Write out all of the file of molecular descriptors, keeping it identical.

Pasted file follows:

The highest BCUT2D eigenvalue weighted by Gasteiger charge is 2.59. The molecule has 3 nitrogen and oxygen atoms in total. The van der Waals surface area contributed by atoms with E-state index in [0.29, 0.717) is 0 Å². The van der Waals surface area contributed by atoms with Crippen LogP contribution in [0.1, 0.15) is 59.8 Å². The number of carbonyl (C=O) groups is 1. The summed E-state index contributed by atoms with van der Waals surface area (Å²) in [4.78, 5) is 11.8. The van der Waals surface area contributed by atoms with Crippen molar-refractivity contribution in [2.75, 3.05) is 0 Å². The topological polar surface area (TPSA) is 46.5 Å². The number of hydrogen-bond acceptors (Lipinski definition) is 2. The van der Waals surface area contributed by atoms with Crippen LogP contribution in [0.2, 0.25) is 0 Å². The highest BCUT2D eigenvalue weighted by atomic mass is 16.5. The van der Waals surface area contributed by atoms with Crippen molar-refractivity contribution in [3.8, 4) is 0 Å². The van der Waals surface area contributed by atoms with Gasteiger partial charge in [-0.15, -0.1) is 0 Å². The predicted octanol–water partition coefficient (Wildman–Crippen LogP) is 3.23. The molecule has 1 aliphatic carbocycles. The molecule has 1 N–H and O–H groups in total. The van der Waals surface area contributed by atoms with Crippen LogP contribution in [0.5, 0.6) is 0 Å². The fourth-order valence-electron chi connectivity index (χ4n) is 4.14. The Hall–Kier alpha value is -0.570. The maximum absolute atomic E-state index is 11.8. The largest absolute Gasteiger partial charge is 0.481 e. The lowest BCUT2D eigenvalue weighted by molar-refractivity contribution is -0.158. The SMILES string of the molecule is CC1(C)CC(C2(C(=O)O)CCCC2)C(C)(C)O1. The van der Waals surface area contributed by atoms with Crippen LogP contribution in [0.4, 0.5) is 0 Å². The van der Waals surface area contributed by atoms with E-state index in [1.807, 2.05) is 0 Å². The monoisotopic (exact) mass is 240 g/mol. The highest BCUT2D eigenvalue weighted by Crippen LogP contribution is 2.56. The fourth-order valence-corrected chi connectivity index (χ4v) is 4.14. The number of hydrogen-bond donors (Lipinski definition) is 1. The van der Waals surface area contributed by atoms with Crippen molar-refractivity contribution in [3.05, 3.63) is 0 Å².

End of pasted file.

The highest BCUT2D eigenvalue weighted by Gasteiger charge is 2.59. The molecule has 3 nitrogen and oxygen atoms in total. The van der Waals surface area contributed by atoms with E-state index in [0.29, 0.717) is 0 Å². The van der Waals surface area contributed by atoms with Crippen LogP contribution in [0.1, 0.15) is 59.8 Å². The number of carbonyl (C=O) groups is 1. The summed E-state index contributed by atoms with van der Waals surface area (Å²) in [4.78, 5) is 11.8. The van der Waals surface area contributed by atoms with Crippen molar-refractivity contribution in [2.75, 3.05) is 0 Å². The topological polar surface area (TPSA) is 46.5 Å². The number of hydrogen-bond acceptors (Lipinski definition) is 2. The van der Waals surface area contributed by atoms with Crippen LogP contribution in [0.2, 0.25) is 0 Å². The highest BCUT2D eigenvalue weighted by atomic mass is 16.5. The van der Waals surface area contributed by atoms with Crippen molar-refractivity contribution in [3.8, 4) is 0 Å². The van der Waals surface area contributed by atoms with Gasteiger partial charge in [-0.15, -0.1) is 0 Å². The predicted octanol–water partition coefficient (Wildman–Crippen LogP) is 3.23. The molecule has 1 aliphatic carbocycles. The molecule has 1 N–H and O–H groups in total. The van der Waals surface area contributed by atoms with Crippen LogP contribution in [0.5, 0.6) is 0 Å². The fourth-order valence-electron chi connectivity index (χ4n) is 4.14. The Hall–Kier alpha value is -0.570. The maximum absolute atomic E-state index is 11.8. The largest absolute Gasteiger partial charge is 0.481 e. The lowest BCUT2D eigenvalue weighted by molar-refractivity contribution is -0.158. The SMILES string of the molecule is CC1(C)CC(C2(C(=O)O)CCCC2)C(C)(C)O1. The van der Waals surface area contributed by atoms with Crippen LogP contribution in [0.4, 0.5) is 0 Å². The van der Waals surface area contributed by atoms with E-state index in [1.807, 2.05) is 0 Å². The monoisotopic (exact) mass is 240 g/mol. The highest BCUT2D eigenvalue weighted by Crippen LogP contribution is 2.56. The fourth-order valence-corrected chi connectivity index (χ4v) is 4.14. The number of hydrogen-bond donors (Lipinski definition) is 1. The van der Waals surface area contributed by atoms with Crippen molar-refractivity contribution in [3.05, 3.63) is 0 Å².